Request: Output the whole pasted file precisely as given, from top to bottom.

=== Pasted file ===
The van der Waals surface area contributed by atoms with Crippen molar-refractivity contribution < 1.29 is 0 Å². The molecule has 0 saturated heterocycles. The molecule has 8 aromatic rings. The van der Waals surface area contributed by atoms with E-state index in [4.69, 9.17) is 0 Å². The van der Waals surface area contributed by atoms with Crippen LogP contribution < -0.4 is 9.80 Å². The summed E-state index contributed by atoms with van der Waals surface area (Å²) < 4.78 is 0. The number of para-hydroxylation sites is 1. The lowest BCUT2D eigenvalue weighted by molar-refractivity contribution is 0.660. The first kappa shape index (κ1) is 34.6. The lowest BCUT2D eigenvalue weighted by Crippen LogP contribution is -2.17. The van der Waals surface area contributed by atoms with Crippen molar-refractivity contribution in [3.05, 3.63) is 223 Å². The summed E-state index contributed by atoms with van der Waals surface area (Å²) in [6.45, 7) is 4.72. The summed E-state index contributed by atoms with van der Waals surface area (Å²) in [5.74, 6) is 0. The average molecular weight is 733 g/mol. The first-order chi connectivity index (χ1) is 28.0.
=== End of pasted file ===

The van der Waals surface area contributed by atoms with Crippen molar-refractivity contribution < 1.29 is 0 Å². The molecule has 0 saturated heterocycles. The molecule has 8 aromatic rings. The van der Waals surface area contributed by atoms with E-state index in [4.69, 9.17) is 0 Å². The van der Waals surface area contributed by atoms with Crippen LogP contribution < -0.4 is 9.80 Å². The summed E-state index contributed by atoms with van der Waals surface area (Å²) < 4.78 is 0. The number of para-hydroxylation sites is 1. The lowest BCUT2D eigenvalue weighted by molar-refractivity contribution is 0.660. The first kappa shape index (κ1) is 34.6. The lowest BCUT2D eigenvalue weighted by Crippen LogP contribution is -2.17. The van der Waals surface area contributed by atoms with Crippen molar-refractivity contribution in [3.05, 3.63) is 223 Å². The summed E-state index contributed by atoms with van der Waals surface area (Å²) in [6.45, 7) is 4.72. The summed E-state index contributed by atoms with van der Waals surface area (Å²) in [5.74, 6) is 0. The average molecular weight is 733 g/mol. The first-order chi connectivity index (χ1) is 28.0.